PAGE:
Lording it over? They claim 300 pounds a day for nothing
London, Feb 21 (IANS) Many members of the upper house of the British Parliament collect their full daily allowance of 300 pounds while contributing nothing, a senior parliamentarian has claimed, media reports said on Tuesday.
In a preview of a programme to be broadcast by the BBC on February 27, Lady D’Souza, a former House of Lords Speaker, made the stinging commnt.
On the same programme, ‘Meet the Lords’, Paul Tyler, a former Liberal Democrat chief whip who now sits in the Lords as a life peer, called the institution the “best day-care centre for the elderly in London”.
He said: “Families can drop him or her in and make sure that the staff will look after them very well, nice meals subsidised by the taxpayer, and they can have a snooze in the afternoon in the chamber or in the library.”
D’Souza said: “I can remember one occasion when I was leaving the house quite late and there was a peer… who jumped out of a taxi just outside the entrance, left the engine running. He ran in, presumably to show that he’d attended, and then ran out again while the taxi was still running.”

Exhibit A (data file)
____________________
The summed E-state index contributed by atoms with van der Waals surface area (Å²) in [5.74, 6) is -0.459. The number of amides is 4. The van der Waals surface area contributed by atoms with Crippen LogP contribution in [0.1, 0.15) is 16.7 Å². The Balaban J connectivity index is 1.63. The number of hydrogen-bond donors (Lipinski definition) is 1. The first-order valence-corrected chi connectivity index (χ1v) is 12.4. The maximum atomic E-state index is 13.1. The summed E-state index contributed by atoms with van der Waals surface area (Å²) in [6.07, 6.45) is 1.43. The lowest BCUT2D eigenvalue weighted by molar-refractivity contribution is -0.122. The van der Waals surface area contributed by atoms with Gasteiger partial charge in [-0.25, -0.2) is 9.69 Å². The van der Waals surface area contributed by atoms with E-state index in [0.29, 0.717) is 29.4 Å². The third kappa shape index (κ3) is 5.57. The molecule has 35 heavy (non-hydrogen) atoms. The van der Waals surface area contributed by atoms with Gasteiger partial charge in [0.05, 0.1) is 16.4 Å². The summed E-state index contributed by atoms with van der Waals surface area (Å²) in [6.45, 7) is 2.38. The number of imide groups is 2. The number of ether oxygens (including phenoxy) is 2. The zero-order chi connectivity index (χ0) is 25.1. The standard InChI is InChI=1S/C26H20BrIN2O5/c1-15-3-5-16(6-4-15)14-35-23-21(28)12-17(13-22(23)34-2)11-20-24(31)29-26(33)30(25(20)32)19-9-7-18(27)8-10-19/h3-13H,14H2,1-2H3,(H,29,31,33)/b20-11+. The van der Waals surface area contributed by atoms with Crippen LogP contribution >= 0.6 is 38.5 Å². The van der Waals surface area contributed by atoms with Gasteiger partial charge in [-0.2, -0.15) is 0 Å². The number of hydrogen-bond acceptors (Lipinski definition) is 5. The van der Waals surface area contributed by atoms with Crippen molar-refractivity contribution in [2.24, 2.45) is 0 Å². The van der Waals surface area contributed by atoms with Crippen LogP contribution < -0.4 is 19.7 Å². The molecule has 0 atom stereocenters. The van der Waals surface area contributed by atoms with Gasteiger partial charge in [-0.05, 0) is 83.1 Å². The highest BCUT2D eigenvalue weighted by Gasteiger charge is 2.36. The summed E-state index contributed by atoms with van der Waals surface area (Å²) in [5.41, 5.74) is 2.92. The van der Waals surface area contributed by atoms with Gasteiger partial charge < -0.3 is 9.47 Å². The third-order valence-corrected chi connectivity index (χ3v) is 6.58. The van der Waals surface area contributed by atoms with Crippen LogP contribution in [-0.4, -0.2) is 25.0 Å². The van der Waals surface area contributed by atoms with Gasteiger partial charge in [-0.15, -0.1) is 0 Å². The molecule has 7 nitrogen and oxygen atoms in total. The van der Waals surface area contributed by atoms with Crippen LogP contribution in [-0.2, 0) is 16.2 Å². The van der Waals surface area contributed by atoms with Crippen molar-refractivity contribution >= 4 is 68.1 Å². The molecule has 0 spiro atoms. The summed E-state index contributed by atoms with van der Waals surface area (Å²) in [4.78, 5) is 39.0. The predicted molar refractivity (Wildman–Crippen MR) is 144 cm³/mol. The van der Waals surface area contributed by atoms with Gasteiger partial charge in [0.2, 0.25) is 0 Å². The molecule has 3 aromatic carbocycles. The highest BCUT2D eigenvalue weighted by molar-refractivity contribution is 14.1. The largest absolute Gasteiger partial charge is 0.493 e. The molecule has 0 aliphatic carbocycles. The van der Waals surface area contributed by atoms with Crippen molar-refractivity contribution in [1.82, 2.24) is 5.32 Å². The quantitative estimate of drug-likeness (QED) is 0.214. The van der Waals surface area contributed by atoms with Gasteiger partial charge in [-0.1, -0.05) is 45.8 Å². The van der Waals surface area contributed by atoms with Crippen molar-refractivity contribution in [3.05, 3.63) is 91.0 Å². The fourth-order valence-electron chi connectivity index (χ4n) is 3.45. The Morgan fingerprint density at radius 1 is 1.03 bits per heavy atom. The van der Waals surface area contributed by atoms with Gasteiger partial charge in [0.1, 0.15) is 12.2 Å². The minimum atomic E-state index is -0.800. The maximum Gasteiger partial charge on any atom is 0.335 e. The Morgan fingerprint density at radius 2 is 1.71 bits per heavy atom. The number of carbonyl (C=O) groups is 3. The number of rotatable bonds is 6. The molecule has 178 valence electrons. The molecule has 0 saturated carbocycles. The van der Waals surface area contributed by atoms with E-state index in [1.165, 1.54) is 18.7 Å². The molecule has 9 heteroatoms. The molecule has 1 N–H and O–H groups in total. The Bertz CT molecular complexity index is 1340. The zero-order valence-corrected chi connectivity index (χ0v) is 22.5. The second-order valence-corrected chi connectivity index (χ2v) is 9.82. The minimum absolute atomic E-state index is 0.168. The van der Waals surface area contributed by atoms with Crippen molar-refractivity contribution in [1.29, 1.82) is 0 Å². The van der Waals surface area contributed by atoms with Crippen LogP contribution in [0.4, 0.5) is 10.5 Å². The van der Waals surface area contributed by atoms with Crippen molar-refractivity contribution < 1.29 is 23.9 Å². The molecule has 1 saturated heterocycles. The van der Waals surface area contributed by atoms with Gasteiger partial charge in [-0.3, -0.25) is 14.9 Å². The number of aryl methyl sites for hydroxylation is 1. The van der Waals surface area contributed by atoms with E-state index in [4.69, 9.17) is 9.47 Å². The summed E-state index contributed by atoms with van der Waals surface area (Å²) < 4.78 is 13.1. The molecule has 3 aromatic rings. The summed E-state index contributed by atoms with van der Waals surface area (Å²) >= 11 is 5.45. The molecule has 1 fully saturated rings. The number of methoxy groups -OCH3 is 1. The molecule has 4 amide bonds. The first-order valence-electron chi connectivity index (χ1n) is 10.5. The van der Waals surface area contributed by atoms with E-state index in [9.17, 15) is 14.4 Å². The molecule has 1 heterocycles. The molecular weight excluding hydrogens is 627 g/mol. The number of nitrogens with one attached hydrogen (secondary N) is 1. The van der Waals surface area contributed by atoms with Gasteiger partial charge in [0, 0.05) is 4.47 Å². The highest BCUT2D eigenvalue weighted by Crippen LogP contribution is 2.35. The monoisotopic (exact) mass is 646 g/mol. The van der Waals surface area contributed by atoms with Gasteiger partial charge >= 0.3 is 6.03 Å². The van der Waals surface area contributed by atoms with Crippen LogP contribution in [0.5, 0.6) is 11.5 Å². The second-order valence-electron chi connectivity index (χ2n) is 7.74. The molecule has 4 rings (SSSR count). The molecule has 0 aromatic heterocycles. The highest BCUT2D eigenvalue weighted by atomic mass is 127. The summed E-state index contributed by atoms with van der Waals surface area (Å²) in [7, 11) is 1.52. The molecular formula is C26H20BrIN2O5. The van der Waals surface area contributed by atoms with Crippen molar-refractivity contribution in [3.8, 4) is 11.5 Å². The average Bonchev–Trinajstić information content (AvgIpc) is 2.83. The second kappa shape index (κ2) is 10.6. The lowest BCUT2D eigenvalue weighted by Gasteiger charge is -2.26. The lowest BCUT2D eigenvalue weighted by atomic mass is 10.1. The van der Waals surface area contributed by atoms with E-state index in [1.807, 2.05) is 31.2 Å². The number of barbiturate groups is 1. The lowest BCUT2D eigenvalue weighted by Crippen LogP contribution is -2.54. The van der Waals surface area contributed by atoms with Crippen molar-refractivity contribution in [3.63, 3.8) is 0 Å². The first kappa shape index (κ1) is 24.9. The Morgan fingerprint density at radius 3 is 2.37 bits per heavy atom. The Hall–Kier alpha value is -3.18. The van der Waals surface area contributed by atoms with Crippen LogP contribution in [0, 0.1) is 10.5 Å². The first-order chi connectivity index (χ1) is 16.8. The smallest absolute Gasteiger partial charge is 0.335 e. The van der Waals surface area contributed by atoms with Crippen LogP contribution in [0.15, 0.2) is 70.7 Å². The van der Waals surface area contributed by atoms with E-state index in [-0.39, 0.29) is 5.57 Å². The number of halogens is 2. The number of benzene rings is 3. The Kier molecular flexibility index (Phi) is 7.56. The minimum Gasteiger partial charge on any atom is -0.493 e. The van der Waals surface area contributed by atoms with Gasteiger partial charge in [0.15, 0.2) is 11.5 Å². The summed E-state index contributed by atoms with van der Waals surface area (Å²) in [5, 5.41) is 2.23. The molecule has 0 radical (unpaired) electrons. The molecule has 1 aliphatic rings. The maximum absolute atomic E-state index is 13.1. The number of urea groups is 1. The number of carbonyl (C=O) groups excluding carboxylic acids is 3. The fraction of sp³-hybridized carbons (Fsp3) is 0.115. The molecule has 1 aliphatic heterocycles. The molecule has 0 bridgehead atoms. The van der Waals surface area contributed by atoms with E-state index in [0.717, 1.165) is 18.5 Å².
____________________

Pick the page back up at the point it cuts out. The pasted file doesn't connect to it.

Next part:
“So, I mean that’s not normal, but it is something that does happen and I think that we have lost the sense of honour that used to pertain, and that is a great, great shame,” she said.
She also insisted in the Guardian report that there was a “core of peers who work incredibly hard,…”.
But she also admitted that there were “many, many, many peers who contribute absolutely nothing but who claim the full allowance”.
John Prescott, the former Labour Deputy Leader, compared the Lords allowance system to unemployment benefit.
“I remember when I was a seaman, unemployed, it was called the job centre, and if you wanted to get your unemployment money, you ticked on, and if you didn’t get there you didn’t get it…,” he told the documentary makers.
In the BBC programme, which combined interviews and fly-on-the-wall footage, Tory peers David Blunkett and Norman Tebbit also questioned some of the appointments that Prime Ministers made to the upper house.
Lord Tebbit said: “Far too many people have been put in here as a sort of personal reward.”
“You wouldn’t have imagined Margaret Thatcher (former British Prime Minister) wanting to give a peerage to (husband) Denis Thatcher’s tailor… But we have come pretty close to that in recent years.”
There are more than 800 members in the House of Lords.